Crime novels are full of surprising turns, hidden motives, human drama and tragedy. They give us the thrill of trying to figure out ‘whodunnit’. Or the pathos and interest of seeing how different characters respond to a tragic, intense situation. Here are tips for writing captivating crime novels:
First, what is crime fiction?
Broadly defined, crime fiction explores crimes (unlawful or prohibited acts) and the lives and motives of perpetrators, victims and investigators.
Crime stories also often show, through secondary characters, the various ways crimes’ aftermaths spill out and touch the lives of others, from witnesses to the friends and families of perpetrators and victims.
The idea of motive is key in crime stories. Because when a person commits an act with severe possible consequences (incarceration, or even death), we typically want to know the underlying cause or reason. It may be rational/calculated, emotional (as in a ‘crime of passion’) or a mixture of the two.
Popular crime fiction subgenres
Popular crime subgenres include:
These are only some of the many broad and interesting subgenres of crime fiction. Regardless of which you’re writing, here are 10 tips to keep it intriguing:
1. Give characters compelling motives
Desire is the lifeblood of stories – and not only crime fiction. From the fairy tale Cinderella to hardboiled detective novels such as Raymond Chandler’s The Big Sleep (1939), characters have to want something that motivates their actions.
This is particularly so for criminal characters when writing crime fiction. After all, why would someone risk liberty, social standing, their life? Powerful and destructive motivations leading people to commit crimes include:
- Greed: Lust for more (power, money, infamy, control, and so forth)
- Resentment: Holding grudges against others
- Obsession: Being (often unhealthily) fixated by desires or ideas
- Compulsion: For example, killers who feel compelled to reenact traumatic experiences of their youths.
Interesting motivations in crime fiction involve emotional and/or rational elements.
In Dostoevsky’s famous Crime and Punishment (1866), the murderer-protagonist Rodion kills and robs a stingy pawnbroker. His motivation combines emotional and rational elements:
- Emotional: Rodion is perpetually broke. Having dropped out of his studies he is ashamed to ask his family or anyone else for money. His pride leaves him isolated, his mental health spiraling
- Rational: Rodion rationalizes that the pawnbroker benefits from people’s misery, and thus creates self-justification for killing her
This interesting mix of motives – financial desperation and shame on one hand, and righteous self-justification on the other – creates interesting motives. It also makes Rodion a complex, at times sympathetic (and at others monstrous) character. Brainstorm equally interesting characters in the ‘Characters’ section of the Now Novel dashboard.
2. Create a sense of aftermath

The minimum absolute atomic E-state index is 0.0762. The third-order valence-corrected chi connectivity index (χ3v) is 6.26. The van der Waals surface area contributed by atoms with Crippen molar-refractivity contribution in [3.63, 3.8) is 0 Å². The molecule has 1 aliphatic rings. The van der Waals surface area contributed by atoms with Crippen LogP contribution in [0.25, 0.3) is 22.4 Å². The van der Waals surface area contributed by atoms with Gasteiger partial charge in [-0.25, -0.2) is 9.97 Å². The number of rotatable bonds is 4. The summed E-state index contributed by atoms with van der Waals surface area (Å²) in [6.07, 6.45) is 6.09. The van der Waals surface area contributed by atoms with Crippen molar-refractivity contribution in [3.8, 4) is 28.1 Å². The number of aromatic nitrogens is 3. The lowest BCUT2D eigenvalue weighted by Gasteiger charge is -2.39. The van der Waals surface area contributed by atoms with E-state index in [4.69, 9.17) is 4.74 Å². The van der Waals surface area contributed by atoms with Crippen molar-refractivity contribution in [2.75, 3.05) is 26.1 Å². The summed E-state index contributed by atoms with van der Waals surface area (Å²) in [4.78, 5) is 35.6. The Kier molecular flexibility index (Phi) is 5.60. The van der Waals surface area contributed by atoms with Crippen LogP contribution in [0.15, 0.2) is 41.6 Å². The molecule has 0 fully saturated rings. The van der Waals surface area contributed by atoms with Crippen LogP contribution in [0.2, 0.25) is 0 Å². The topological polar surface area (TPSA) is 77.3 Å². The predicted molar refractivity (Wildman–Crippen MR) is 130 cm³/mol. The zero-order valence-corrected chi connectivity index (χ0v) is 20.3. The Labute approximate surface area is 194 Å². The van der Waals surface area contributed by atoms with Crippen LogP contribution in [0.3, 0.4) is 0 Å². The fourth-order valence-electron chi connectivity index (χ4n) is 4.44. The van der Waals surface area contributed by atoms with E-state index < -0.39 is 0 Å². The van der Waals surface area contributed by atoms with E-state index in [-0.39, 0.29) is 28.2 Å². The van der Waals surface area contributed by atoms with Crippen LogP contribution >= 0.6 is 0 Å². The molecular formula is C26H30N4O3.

One of the fascinating and dramatic (and so often tragic) elements of crime is how it ripples out and touches many lives.
This is particularly the case for violent crime. In the aftermath, we see characters at the extremes of tough bravado or fragile vulnerability. Thriller author Karin Slaughter puts it thus:
Good writers know that crime is an entree into telling a greater story about character. Good crime writing holds up a mirror to the readers and reflects in a darker light the world in which they live.Karin Slaughter, book review for npr.org
Crime begins after an extreme, ‘final’ event (be it murder, a devastating theft, or something else). After crime, we see how characters begin to deal – interpret, solve, live – with crime’s effects.
Examples of intriguing aftermaths in crime stories
A crime story that captures this sense of aftermath expertly is David Lynch’s cult classic detective show, Twin Peaks.
The opening scenes of the pilot episode construct a chilling sense of aftermath. We see the murder victim’s empty chair in her class at school, for example, as her surrounding friends and classmates start to notice her absence and one bursts into sobs, knowing her well enough to realize something ominous is afoot.
This effect of ‘piecing together’ what happened after the event is compelling.
In Donna Tartt’s acclaimed novel The Secret History (1992), the narrator tells us about the discovery of the murder victim’s body in the opening paragraph – we’re thrown straight into arresting aftermath:
The snow in the mountains was melting and Bunny had been dead for several weeks before we came to understand the gravity of our situation. He’d been dead for ten days before they found him, you know. It was one of the biggest manhunts in Vermont history—state troopers, the FBI, even an army helicopter; the college closed, the dye factory in Hampden shut down, people coming from New Hampshire, upstate New York, as far away as Boston.Donna Tartt, The Secret History, p. 3. 1992.
3. Make crime characters interesting
Karin Slaughter’s statement that ‘crime is an entre into telling a greater story about character’ strikes an important point. Crime novels are often formulaic in their structure, in that at the end we know there will be some sort of revelation and/or show down. The criminal will be apprehended. The crime will be solved. But along the way we meet interesting, flawed (and thus human) characters.